By Deborah Pinnock on Oct 1, 2018 4:40:34 PM
The average healthcare cost typically makes up 7.6 percent of a company’s budget. And chances are, the HR manager fought for every penny by using fact-based research in her presentation to senior leadership. So, she needs you to do the same when you meet and make recommendations to her. Know these three industry trends and differentiate yourself as a broker who provides guidance to your groups that are based in research.
1. The Dental Economy is Growing
Over $117 billion was spent on dental care, a slight increase over previous years, per the American Dental Association’s webinar, State of the Dental Market: Outlook 2018. Their data also shows an increase in dental care spending via programs offered through the Centers for Medicare & Medicaid Services (CMS) (growing from 4 percent in 2000, to 12 percent in 2015). Other stats show that private insurance and consumer out-of-pocket cost each account for 40 percent of dental spending.
- Demand for dental care is increasing among consumers.
- You have an opportunity to connect with the consumers who currently have no coverage and are paying out-of-pocket for dental care.
- Consumers on Medicaid present a growing opportunity for you to offer supplemental dental benefits.
- Encourage your groups to include comprehensive dental coverage as part of their benefits package to attract and keep great talent.
2. Increase in Dental Pain Emergency Room Visits
About 2 million consumers with non-traumatic conditions, such as dental pain, visit hospital emergency rooms each year. These visits have increased within the last 10 years. The research has identified that individuals, ages 45 to 64, are four times more likely to end up in the emergency room with tooth pain compared to their younger counterparts, ages 25 to 44 years old.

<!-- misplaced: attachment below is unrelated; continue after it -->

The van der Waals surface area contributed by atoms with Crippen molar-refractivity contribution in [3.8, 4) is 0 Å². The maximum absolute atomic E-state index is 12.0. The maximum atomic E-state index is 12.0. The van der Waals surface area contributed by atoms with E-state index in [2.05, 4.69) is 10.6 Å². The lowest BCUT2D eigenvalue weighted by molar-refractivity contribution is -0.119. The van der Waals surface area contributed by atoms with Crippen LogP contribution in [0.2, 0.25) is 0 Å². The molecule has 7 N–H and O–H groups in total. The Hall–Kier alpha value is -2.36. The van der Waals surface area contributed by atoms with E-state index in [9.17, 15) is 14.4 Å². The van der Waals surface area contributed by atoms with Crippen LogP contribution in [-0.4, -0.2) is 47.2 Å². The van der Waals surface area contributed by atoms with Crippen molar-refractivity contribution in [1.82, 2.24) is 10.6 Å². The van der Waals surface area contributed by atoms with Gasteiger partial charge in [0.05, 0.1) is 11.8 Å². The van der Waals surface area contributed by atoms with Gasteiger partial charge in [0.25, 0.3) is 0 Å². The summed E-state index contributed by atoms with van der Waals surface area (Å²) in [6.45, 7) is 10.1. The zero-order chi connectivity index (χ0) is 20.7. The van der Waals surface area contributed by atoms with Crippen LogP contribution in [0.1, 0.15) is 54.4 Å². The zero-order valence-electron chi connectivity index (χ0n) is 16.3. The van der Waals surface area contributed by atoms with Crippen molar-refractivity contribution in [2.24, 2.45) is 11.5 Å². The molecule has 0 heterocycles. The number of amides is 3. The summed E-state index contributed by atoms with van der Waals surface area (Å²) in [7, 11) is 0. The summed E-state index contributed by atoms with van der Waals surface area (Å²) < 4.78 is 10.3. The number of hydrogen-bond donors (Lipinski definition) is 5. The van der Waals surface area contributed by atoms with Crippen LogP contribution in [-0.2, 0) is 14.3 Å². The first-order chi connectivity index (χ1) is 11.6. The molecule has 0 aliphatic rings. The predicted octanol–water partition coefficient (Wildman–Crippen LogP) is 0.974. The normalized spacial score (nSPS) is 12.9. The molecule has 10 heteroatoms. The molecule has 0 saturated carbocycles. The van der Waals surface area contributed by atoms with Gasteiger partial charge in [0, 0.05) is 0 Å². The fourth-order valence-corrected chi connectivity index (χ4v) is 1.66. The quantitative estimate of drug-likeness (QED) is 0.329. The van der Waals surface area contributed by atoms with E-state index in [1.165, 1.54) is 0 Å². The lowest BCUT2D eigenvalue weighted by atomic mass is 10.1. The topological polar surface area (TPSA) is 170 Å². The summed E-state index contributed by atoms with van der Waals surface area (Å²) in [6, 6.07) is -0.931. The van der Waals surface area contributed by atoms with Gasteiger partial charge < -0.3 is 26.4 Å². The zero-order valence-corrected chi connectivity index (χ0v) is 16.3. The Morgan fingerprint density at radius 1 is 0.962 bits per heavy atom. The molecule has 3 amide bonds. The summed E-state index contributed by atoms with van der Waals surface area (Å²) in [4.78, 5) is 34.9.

- Partner with dental carriers with plans that offer preventive services for free or at a minimal cost.
- Stick with carriers that offer dental plans that have no waiting periods, ensuring that members can get the care they need sooner than later.
- During open enrollment, spell out for employees how using their dental plan for preventive care can help them avoid expensive dental procedures or hospital emergency room visits.
- Advise your groups’ benefits staff to develop a communication plan reminding employees to get their annual dental checkups and exams on a monthly or quarterly basis.
- Recommend health fairs and new employee benefits meetings throughout the year to continuously educate employees on their benefits.
3. Barriers to Dental Care
The point of dental coverage is to remove the cost barrier to dental care for employees. The need for this is supported by the fact that 56 percent of consumers currently state that they don’t visit a dentist because of cost…or their perception that dental care is expensive. The other 29 percent don’t go to the dentist because of fear.
- Make a list of common dental procedures that are covered on the dental plan you are recommending and share the cost of each procedure with benefits staff and employees.
- Utilize plan comparison documents whenever possible to show how affordable your recommended plan is compared to paying for work out-of-pocket or compared to the incumbent fees. The dental carrier should be able to help with this content.
- Promote the use of in-network providers for cost savings.
- Work with dental insurance carriers to send out reminders about plan benefits to your groups and encourage them to forward to their employees.
These days, most carriers have a quoting tool that benefits administrators can use to generate quotes. However, you know that a good broker does much more than provide quotes. You help your groups navigate the ever-shifting healthcare landscape through your expert knowledge. You provide guidance based on industry trends and research that helps administrators make the right benefits decisions for their companies and employees.
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